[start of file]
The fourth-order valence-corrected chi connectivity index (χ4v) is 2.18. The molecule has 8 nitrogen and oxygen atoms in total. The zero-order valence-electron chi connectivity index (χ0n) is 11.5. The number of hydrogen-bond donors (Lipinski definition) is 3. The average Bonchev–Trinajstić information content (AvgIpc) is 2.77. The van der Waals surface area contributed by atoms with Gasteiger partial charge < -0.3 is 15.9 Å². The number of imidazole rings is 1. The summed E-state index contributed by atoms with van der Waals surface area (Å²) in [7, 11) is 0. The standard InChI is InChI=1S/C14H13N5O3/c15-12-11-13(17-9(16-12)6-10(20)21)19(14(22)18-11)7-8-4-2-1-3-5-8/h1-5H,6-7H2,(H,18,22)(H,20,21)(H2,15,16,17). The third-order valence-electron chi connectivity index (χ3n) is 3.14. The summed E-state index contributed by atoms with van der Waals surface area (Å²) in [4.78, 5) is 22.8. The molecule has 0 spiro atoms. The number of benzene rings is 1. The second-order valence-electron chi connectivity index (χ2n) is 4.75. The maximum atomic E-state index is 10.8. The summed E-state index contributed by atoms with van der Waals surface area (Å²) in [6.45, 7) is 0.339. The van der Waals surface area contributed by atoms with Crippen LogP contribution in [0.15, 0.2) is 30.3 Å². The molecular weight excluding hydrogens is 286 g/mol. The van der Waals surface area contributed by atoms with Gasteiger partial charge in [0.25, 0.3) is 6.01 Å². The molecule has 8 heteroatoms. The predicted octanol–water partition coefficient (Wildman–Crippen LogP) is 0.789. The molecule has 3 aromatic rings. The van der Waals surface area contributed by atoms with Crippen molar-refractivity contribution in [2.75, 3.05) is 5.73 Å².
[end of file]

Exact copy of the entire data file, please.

The fourth-order valence-corrected chi connectivity index (χ4v) is 2.18. The molecule has 8 nitrogen and oxygen atoms in total. The zero-order valence-electron chi connectivity index (χ0n) is 11.5. The number of hydrogen-bond donors (Lipinski definition) is 3. The average Bonchev–Trinajstić information content (AvgIpc) is 2.77. The van der Waals surface area contributed by atoms with Gasteiger partial charge < -0.3 is 15.9 Å². The number of imidazole rings is 1. The summed E-state index contributed by atoms with van der Waals surface area (Å²) in [7, 11) is 0. The standard InChI is InChI=1S/C14H13N5O3/c15-12-11-13(17-9(16-12)6-10(20)21)19(14(22)18-11)7-8-4-2-1-3-5-8/h1-5H,6-7H2,(H,18,22)(H,20,21)(H2,15,16,17). The third-order valence-electron chi connectivity index (χ3n) is 3.14. The summed E-state index contributed by atoms with van der Waals surface area (Å²) in [4.78, 5) is 22.8. The molecule has 0 spiro atoms. The number of benzene rings is 1. The second-order valence-electron chi connectivity index (χ2n) is 4.75. The maximum atomic E-state index is 10.8. The summed E-state index contributed by atoms with van der Waals surface area (Å²) in [6.45, 7) is 0.339. The van der Waals surface area contributed by atoms with Crippen LogP contribution in [0.15, 0.2) is 30.3 Å². The molecular weight excluding hydrogens is 286 g/mol. The van der Waals surface area contributed by atoms with Gasteiger partial charge in [0.25, 0.3) is 6.01 Å². The molecule has 8 heteroatoms. The predicted octanol–water partition coefficient (Wildman–Crippen LogP) is 0.789. The molecule has 3 aromatic rings. The van der Waals surface area contributed by atoms with Crippen molar-refractivity contribution in [2.75, 3.05) is 5.73 Å².